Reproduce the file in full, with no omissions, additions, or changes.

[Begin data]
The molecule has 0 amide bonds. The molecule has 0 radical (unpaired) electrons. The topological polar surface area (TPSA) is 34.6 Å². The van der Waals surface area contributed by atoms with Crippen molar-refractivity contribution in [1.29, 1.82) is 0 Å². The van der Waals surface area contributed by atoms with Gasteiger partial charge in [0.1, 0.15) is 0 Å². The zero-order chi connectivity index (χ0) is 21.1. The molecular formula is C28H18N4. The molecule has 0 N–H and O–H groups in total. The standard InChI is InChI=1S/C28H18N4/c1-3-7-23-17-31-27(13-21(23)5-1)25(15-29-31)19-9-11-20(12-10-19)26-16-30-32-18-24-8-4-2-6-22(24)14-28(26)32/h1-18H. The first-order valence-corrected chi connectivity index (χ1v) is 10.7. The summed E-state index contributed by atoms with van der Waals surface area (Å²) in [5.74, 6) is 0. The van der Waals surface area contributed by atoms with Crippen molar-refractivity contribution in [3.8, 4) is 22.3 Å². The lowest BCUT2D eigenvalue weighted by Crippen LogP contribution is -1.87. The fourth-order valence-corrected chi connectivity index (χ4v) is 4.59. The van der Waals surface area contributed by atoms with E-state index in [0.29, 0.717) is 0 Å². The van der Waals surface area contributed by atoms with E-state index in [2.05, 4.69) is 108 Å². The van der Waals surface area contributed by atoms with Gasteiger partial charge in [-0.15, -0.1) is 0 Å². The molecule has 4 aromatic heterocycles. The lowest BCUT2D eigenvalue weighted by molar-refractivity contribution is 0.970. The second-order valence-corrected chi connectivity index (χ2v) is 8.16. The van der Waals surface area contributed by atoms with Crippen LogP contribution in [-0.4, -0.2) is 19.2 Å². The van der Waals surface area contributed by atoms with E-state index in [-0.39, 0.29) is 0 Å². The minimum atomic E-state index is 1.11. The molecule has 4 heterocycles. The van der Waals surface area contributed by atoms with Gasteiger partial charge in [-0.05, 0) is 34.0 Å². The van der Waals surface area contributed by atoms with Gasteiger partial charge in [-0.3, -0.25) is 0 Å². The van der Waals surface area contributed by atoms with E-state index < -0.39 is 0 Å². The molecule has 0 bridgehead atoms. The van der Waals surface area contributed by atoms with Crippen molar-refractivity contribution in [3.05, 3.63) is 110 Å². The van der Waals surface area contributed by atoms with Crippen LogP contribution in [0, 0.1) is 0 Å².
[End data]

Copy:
The molecule has 0 amide bonds. The molecule has 0 radical (unpaired) electrons. The topological polar surface area (TPSA) is 34.6 Å². The van der Waals surface area contributed by atoms with Crippen molar-refractivity contribution in [1.29, 1.82) is 0 Å². The van der Waals surface area contributed by atoms with Gasteiger partial charge in [0.1, 0.15) is 0 Å². The zero-order chi connectivity index (χ0) is 21.1. The molecular formula is C28H18N4. The molecule has 0 N–H and O–H groups in total. The standard InChI is InChI=1S/C28H18N4/c1-3-7-23-17-31-27(13-21(23)5-1)25(15-29-31)19-9-11-20(12-10-19)26-16-30-32-18-24-8-4-2-6-22(24)14-28(26)32/h1-18H. The first-order valence-corrected chi connectivity index (χ1v) is 10.7. The summed E-state index contributed by atoms with van der Waals surface area (Å²) in [5.74, 6) is 0. The van der Waals surface area contributed by atoms with Crippen molar-refractivity contribution in [3.8, 4) is 22.3 Å². The lowest BCUT2D eigenvalue weighted by Crippen LogP contribution is -1.87. The fourth-order valence-corrected chi connectivity index (χ4v) is 4.59. The van der Waals surface area contributed by atoms with E-state index in [0.29, 0.717) is 0 Å². The van der Waals surface area contributed by atoms with E-state index in [2.05, 4.69) is 108 Å². The van der Waals surface area contributed by atoms with Gasteiger partial charge in [-0.15, -0.1) is 0 Å². The molecule has 4 aromatic heterocycles. The lowest BCUT2D eigenvalue weighted by molar-refractivity contribution is 0.970. The second-order valence-corrected chi connectivity index (χ2v) is 8.16. The van der Waals surface area contributed by atoms with Crippen LogP contribution in [-0.4, -0.2) is 19.2 Å². The van der Waals surface area contributed by atoms with E-state index in [-0.39, 0.29) is 0 Å². The minimum atomic E-state index is 1.11. The molecule has 4 heterocycles. The van der Waals surface area contributed by atoms with Gasteiger partial charge in [-0.05, 0) is 34.0 Å². The van der Waals surface area contributed by atoms with Gasteiger partial charge in [-0.3, -0.25) is 0 Å². The van der Waals surface area contributed by atoms with E-state index < -0.39 is 0 Å². The molecule has 0 bridgehead atoms. The van der Waals surface area contributed by atoms with Crippen molar-refractivity contribution in [3.05, 3.63) is 110 Å². The van der Waals surface area contributed by atoms with Crippen LogP contribution in [0, 0.1) is 0 Å².